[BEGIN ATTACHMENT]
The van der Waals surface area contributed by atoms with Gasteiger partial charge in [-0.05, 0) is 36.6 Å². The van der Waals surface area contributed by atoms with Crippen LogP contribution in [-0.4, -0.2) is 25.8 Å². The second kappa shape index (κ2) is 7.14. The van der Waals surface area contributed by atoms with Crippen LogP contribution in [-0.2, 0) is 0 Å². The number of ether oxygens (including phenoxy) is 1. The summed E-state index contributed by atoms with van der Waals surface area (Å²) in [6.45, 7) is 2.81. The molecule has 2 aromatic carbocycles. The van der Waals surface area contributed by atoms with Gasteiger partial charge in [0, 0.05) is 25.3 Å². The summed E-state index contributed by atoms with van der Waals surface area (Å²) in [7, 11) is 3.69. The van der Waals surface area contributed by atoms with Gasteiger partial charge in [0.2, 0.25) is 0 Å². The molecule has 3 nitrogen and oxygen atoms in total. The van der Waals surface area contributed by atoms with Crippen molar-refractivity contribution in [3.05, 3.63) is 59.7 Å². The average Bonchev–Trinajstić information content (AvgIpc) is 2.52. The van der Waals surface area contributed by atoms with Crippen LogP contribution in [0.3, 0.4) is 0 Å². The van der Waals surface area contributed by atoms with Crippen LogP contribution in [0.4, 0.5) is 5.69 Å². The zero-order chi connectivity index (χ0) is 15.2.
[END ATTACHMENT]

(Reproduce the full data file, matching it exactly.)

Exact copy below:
The van der Waals surface area contributed by atoms with Gasteiger partial charge in [-0.05, 0) is 36.6 Å². The van der Waals surface area contributed by atoms with Crippen LogP contribution in [-0.4, -0.2) is 25.8 Å². The second kappa shape index (κ2) is 7.14. The van der Waals surface area contributed by atoms with Crippen LogP contribution in [-0.2, 0) is 0 Å². The number of ether oxygens (including phenoxy) is 1. The summed E-state index contributed by atoms with van der Waals surface area (Å²) in [6.45, 7) is 2.81. The molecule has 2 aromatic carbocycles. The van der Waals surface area contributed by atoms with Gasteiger partial charge in [0, 0.05) is 25.3 Å². The summed E-state index contributed by atoms with van der Waals surface area (Å²) in [7, 11) is 3.69. The van der Waals surface area contributed by atoms with Gasteiger partial charge in [0.2, 0.25) is 0 Å². The molecule has 3 nitrogen and oxygen atoms in total. The van der Waals surface area contributed by atoms with Crippen molar-refractivity contribution in [3.05, 3.63) is 59.7 Å². The average Bonchev–Trinajstić information content (AvgIpc) is 2.52. The van der Waals surface area contributed by atoms with Crippen LogP contribution in [0.3, 0.4) is 0 Å². The van der Waals surface area contributed by atoms with Crippen LogP contribution in [0.4, 0.5) is 5.69 Å². The zero-order chi connectivity index (χ0) is 15.2.